What conspires to keep The Ides of March from achieving real greatness is the severe lack of genuine insights and meaty dialogue. Any film that takes you behind the scenes of such a universally fascinating event as the US Presidential campaign should tell you something you didn't know before. If you're going to make a movie about the backroom dealings, insider trading and cut and thrust of the biggest political show of them all, then give us some insights into that world! Particularly now, when we are right in the middle of the Republican primaries, which are proving to be a real knock-down, drag out, fight to the finish, with no clear front runner. The timing is perfect. Ides of March is extremely topical and offers a great opportunity to throw some light on this world.

But we are never shown how it all works. The detail is sorely lacking. There's just a lot of mumbo jumbo about numbers and polls. Come on! Surely they could have given us some juicy tidbits on how press officers keep their boys looking nice and shiny despite legions of journalists all digging for the dirt. It must be a herculean task, but Gosling never even breaks a sweat. He's as cool as a cucumber the whole time. No over-flowing ashtray, no polystyrene coffee cup graveyard cluttering his desk, no peptic ulcer.

From what I understand, US presidential campaigns are fast-moving, back-breaking, extremely stressful affairs. In Ides of March it feels more like someone is running for town mayor rather than the biggest job of them all. For a better idea of what a campaign is really like, I highly recommend Hunter S Thompson's Fear and Loathing on the Campaign Trail, a classic of its kind and one of Thompson's finest efforts. It may seem a little dated, but there is so much in there that is still totally relevant to today's political world. And its hilarious to boot.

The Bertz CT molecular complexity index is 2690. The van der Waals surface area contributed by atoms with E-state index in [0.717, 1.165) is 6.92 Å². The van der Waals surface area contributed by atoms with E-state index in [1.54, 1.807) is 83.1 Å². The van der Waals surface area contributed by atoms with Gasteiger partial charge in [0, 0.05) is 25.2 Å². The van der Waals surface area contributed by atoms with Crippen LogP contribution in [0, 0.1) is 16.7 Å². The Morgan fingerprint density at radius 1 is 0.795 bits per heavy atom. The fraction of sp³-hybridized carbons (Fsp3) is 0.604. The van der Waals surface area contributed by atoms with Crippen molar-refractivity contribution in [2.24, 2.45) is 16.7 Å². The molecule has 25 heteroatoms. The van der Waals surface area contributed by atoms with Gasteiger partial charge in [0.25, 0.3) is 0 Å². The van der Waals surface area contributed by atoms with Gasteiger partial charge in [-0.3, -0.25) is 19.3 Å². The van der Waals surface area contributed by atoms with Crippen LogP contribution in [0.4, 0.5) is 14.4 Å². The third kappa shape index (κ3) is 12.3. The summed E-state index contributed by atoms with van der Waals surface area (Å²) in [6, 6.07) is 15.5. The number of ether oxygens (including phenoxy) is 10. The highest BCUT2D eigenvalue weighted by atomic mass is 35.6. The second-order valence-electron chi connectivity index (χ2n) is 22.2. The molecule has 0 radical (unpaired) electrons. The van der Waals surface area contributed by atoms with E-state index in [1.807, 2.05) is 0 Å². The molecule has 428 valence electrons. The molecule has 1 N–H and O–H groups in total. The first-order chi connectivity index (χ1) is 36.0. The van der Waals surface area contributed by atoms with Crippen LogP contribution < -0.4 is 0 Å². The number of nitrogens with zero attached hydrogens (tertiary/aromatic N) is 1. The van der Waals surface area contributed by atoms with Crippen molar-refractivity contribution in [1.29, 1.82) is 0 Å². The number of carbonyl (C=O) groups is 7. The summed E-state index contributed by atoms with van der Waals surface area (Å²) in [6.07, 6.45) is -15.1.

The one 'insight' that Ides of March manages to deliver is that politics is all about compromise. Duh! Robert Redford and Michael Ritchie already nailed that all the way back in 1972 with the highly effective minor classic The Candidate, which Ides of March is clearly heavily indebted to. But what we want in today's super-cynical and savvy world is to know HOW it all works. THAT would make for a highly entertaining movie. Unfortunately, it isn't to be found here. Perhaps if it had been David Mamet or the late and much-lamented Sidney Lumet at the helm of Ides of March it would have achieved greatness. Lumet's pacy, talky procedural thrillers like Network, The Verdict, Night Falls on Manhattan really gave you that 'fly on the wall' feeling. You felt like you were seeing things the way they really are. Not a movie-makers 'idea' of how things go. And Mamet's bust-a-gut laugh out loud spoof of political spin-doctoring Wag the Dog also had that ring of authenticity, outrageous as it was.

Although The Ides of March is a perfectly competent, and, like I said, smart movie it could have been so much more. Unfortunately the script has to take the blame here. In this case, less is definitely not more.

No comments: